All three apps work spectacularly well with Dropbox (although I again had a preference for Quickoffice’s approach). You can open and save documents directly from/to Dropbox from within each app; there’s no need to go to the Dropbox app at any point. Saved documents are immediately available on my iPhone and my Macs (where they can be opened in apps such as Word or TextEdit).
Unlike Pages, none of the apps can create tables or charts in a word processing document. Again, this is of little consequence to me, given my limited demands from a word processor.
Quickoffice for iOS
Plain-text apps. It may seem that my work is now done. There are probably no more text apps still worth considering. Game over. But no. There’s still much work to do.
Much of my word processing is to write articles for online sites, such as here at TMO. Overall, my online writing needs are quite minimal. My articles rarely use more than plain text, bold, italics and embedded URL links. On my Mac, I can easily do all this with TextEdit, saving files in the .rtf format.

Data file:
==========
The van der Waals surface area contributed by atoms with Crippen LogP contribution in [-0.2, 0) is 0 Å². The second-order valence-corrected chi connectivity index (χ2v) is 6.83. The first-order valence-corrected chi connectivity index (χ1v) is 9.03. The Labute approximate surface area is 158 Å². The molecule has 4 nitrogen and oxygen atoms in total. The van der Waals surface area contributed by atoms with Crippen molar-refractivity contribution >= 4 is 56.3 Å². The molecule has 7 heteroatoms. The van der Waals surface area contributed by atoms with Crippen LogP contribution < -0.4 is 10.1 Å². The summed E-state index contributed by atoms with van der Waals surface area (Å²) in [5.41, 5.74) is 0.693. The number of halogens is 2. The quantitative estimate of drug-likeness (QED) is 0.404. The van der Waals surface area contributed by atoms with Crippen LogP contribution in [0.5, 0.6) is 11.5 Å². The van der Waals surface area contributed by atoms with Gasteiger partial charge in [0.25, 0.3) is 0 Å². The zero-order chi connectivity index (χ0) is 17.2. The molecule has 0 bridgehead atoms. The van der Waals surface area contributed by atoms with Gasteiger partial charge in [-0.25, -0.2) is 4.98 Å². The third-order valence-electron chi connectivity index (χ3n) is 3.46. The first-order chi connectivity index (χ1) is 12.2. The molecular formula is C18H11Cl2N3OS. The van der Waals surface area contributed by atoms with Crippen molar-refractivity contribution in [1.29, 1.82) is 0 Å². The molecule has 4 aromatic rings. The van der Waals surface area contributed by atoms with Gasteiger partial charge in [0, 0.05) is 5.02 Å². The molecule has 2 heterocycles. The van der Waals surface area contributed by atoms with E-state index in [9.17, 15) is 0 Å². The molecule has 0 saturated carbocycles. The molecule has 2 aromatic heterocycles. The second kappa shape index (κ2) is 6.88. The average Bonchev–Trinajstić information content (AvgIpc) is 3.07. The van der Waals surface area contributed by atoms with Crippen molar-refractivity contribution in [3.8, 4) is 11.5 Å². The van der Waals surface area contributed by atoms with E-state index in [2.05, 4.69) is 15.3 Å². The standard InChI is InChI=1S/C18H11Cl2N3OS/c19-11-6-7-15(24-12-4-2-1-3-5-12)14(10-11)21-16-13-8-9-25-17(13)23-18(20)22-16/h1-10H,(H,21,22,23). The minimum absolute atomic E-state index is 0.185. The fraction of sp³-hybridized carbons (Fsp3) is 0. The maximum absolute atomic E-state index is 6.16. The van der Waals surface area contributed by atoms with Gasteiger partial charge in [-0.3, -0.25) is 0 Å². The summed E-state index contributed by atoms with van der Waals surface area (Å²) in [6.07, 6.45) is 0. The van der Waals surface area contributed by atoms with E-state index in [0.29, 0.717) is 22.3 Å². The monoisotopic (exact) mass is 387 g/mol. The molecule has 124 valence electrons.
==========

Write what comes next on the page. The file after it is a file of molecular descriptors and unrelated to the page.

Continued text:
Unfortunately (again as I’ve detailed elsewhere), iOS does not support editing of .rtf files. I can’t create a file in TextEdit and later edit it on my iPad. Many iOS apps can’t even view such files. Most critically, no iOS app (as far as I know) offers the equivalent of TextEdit’s “Add Link” command for embedding URLs. This is a serious omission for me. I’d like to be able to upload my text to the server software and have it immediately ready to post. Otherwise, I (or someone else) winds up wasting a lot of time creating the embedded links after the text is uploaded. A work-around is to write my articles in HTML. However, this doesn’t work well for me; I wind up concentrating more on HTML syntax than my writing.
This led me to Markdown, a “text-to-HTML conversion tool…that allows you to write using an easy-to-read, easy-to-write plain text format.” Via Markdown, you can accomplish most web formatting without needing to know or use any HTML. For example, to convert text to italics, you surround the text with * characters (i.e., *italics*). Most critically, you can create an embedded link via the following format: [link text](http://www.link.com/).